By: Michael Niehoff
Saying that virtual learning, or the entire impact of the pandemic on schools, has been overwhelming would be an understatement. That being said, there have been lots of positives, especially this fall after lots of real time learning last spring. These include, but are not limited to greater technology integration, collaboration, experimentation, adult learning, risk taking and much more.
So, what has it looked like this fall? Good? Bad? Ugly? As you can imagine, it’s been a little of everything. Here are some choice highlights:
The Ugliest of the Ugly
I think one of the most tragic aspects of this pandemic-induced virtual learning has been to see the lack of empathy some educators (not the majority) have still displayed despite all of the indications of the challenges for learners. One of the most gravest examples is a one last month from my local community college that made national news. As most of us know, many college students, especially community college students, are working parents. Recently, a student, who is also a new mother, said she received an email from her professor communicating that she – as per class expectations – had to leave her camera and mic on at all times during this four-hour online class for attendance purposes. The student responded to the instructor and informed him that she always had her camera and mic on, except when she had to breastfeed her 10-month-old baby. Not only did this not elicit the response from the professor that she hoped, she said that during the next class the professor shared the situation with the entire class as an example about class expectations. The student reported the situation to the administration and ultimately received an apology from the professor. The administration said that the professor was unaware of the legal obligations in regards to breastfeeding.
What’s wrong with this story? So many things for sure. First of all, do we need laws to guide us as educators to do the right thing? What happened to common sense and empathy? We often hear that we want our students to have empathy. But it has to start with us. Secondly, when does shaming, regardless of the situation, work to promote learning and professionalism? It doesn’t of course. To me, this example should serve as a reminder to all educators that we need to be aware of our students’ situations and various challenges, as well as model appropriate, professional behavior.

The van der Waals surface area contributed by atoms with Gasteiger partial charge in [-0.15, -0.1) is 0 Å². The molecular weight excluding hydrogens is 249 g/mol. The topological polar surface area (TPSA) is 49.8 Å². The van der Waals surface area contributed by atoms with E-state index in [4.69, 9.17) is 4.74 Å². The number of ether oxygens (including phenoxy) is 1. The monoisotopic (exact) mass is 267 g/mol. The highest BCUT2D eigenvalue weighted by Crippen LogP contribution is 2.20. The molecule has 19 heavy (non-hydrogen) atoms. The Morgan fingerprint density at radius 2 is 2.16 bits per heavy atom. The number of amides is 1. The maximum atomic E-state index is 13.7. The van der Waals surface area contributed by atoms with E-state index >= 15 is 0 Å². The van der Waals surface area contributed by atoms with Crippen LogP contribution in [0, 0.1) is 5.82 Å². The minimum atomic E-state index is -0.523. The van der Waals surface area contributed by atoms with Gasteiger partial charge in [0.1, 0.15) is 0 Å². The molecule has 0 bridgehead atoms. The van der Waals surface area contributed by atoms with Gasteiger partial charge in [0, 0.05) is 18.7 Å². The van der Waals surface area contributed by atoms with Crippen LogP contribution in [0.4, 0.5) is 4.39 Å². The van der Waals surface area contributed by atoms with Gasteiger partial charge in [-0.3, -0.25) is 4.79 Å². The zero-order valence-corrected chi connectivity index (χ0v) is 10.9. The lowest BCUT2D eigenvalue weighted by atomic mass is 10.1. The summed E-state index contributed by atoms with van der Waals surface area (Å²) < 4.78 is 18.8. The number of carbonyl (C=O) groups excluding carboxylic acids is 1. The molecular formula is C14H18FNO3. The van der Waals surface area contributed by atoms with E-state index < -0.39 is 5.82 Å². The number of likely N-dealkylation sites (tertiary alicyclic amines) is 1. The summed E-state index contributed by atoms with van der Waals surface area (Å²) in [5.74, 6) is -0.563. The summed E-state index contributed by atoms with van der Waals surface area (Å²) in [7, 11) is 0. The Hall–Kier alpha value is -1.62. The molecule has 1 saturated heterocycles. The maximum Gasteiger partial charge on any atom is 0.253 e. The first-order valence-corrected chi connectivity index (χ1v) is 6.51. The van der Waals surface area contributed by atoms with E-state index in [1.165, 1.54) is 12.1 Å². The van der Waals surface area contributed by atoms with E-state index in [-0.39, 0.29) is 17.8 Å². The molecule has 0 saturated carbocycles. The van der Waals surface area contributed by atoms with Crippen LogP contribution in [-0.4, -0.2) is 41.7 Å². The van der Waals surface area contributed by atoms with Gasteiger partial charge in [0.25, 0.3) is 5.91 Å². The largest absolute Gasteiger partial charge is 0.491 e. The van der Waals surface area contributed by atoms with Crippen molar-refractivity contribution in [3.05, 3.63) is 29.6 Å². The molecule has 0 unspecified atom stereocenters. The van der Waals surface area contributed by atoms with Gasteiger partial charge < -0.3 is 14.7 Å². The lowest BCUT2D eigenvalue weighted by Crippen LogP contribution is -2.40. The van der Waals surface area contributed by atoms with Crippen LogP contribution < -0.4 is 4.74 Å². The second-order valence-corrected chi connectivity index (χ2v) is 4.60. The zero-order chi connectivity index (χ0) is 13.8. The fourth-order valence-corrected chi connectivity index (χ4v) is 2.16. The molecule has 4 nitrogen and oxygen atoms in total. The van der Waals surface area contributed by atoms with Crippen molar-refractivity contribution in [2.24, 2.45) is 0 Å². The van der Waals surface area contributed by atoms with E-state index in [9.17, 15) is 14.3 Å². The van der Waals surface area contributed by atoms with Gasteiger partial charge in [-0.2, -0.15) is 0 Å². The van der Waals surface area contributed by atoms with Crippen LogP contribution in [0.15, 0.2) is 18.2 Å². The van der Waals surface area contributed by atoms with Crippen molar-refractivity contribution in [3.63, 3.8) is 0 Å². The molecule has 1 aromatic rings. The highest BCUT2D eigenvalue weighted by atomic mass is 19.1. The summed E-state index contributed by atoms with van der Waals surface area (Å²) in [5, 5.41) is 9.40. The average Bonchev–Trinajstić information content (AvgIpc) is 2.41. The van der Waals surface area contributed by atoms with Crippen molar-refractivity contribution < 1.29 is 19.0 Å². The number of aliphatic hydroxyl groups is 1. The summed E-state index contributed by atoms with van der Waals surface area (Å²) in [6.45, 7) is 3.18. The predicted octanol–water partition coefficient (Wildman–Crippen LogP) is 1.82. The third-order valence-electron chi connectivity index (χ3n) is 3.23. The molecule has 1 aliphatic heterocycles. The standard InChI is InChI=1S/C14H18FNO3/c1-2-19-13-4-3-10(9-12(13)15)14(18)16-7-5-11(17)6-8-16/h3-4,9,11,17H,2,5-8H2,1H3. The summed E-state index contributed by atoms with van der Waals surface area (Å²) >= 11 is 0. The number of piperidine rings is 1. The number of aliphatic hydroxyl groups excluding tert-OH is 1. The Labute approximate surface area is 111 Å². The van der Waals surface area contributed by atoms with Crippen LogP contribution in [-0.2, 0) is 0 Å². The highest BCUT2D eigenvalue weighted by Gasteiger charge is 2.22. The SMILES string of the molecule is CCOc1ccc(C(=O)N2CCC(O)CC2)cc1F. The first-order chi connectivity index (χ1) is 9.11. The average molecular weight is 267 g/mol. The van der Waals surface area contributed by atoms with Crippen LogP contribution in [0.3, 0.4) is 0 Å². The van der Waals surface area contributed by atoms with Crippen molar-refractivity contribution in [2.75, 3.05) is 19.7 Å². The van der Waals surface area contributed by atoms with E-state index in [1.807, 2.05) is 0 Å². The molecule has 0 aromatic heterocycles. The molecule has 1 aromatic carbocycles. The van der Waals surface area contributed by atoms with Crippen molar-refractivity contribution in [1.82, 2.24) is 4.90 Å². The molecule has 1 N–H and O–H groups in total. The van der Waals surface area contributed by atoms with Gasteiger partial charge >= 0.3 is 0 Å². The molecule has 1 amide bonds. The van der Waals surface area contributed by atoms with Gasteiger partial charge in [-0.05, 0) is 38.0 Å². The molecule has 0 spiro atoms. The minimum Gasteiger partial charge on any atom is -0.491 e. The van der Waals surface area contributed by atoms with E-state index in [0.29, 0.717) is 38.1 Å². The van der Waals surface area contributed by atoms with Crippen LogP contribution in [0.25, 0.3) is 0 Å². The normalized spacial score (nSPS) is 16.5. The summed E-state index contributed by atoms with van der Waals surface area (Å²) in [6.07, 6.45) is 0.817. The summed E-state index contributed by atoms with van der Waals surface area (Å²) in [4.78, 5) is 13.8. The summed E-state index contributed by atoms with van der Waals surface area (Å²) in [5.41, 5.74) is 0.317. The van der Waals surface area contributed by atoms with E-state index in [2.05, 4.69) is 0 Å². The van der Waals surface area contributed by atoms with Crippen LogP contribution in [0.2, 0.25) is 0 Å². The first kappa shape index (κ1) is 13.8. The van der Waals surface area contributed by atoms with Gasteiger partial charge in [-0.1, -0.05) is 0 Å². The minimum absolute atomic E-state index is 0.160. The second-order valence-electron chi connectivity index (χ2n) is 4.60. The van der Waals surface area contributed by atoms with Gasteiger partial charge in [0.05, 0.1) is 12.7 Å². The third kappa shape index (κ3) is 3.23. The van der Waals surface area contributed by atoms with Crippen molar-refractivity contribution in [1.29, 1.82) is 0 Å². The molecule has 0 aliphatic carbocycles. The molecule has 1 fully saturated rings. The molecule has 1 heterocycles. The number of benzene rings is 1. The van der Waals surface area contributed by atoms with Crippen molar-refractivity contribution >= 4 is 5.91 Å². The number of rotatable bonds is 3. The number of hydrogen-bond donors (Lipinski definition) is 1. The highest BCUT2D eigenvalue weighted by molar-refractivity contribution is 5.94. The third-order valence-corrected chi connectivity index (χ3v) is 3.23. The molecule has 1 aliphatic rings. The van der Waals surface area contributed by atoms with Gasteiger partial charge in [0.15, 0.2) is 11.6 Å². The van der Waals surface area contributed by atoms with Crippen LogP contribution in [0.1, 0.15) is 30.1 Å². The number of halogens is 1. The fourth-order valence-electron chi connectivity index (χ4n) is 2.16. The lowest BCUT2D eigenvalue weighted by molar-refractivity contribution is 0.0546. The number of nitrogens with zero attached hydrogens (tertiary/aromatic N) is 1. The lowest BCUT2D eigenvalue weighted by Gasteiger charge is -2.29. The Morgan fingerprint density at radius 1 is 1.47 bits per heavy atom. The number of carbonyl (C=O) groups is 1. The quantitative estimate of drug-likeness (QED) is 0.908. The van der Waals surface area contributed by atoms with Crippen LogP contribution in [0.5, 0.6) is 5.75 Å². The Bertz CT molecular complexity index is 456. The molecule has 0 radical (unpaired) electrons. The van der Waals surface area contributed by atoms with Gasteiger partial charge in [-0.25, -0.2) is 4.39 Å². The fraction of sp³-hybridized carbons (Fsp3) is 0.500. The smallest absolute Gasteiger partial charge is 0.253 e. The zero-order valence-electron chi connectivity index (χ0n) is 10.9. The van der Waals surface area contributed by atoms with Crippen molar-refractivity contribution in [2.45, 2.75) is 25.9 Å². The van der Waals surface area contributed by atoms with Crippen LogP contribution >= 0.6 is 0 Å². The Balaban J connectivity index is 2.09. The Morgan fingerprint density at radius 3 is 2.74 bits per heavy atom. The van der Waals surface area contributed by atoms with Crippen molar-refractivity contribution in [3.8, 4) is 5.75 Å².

Sadly, I could go on with just the stories that have made national news. This includes the case of the 4th grade student who was suspended for having a bb gun in the background of his camera view during a virtual class (see story here). Or I could share personal examples such as the one involving my daughter, a senior in high school who is concurrently enrolled as well in two college classes. In one of her college courses, all online, there has not been one moment of virtual instruction or interaction – only posted assignments at the class portal. None of the students have ever talked to or seen their instructor. She has never talked to or seen one of them.
Getting The Jump On Planning, Preparing, Adult Learning
Some schools and districts didn’t wait until the standard pre-service before school, but rather created unique summer offerings for their teachers in preparation for a virtual fall start. Val Verde Unified School District in Southern California made that bold move. They launched a 64-hour professional learning series that teachers could opt to participate in from July 27 – August 5. According to Val Verde Superintendent Michael McCormick, the district’s board of education stepped up and allocated funding in order to get teachers really ready to launch virtually in the fall. Teachers – who could work either from home or at school – were paid a summer contract.
McCormick and his team were really excited about their 78% teacher participation rate. “This was really unprecedented in every way,” said McCormick. “We are in unusually challenging times so it’s great to see our board and teachers respond in unusually exceptional ways.”
This is all part of the district’s new Val Verde TREK Professional Learning Initiative which is competency-based and rooted in adult learning theory, according to McCormick.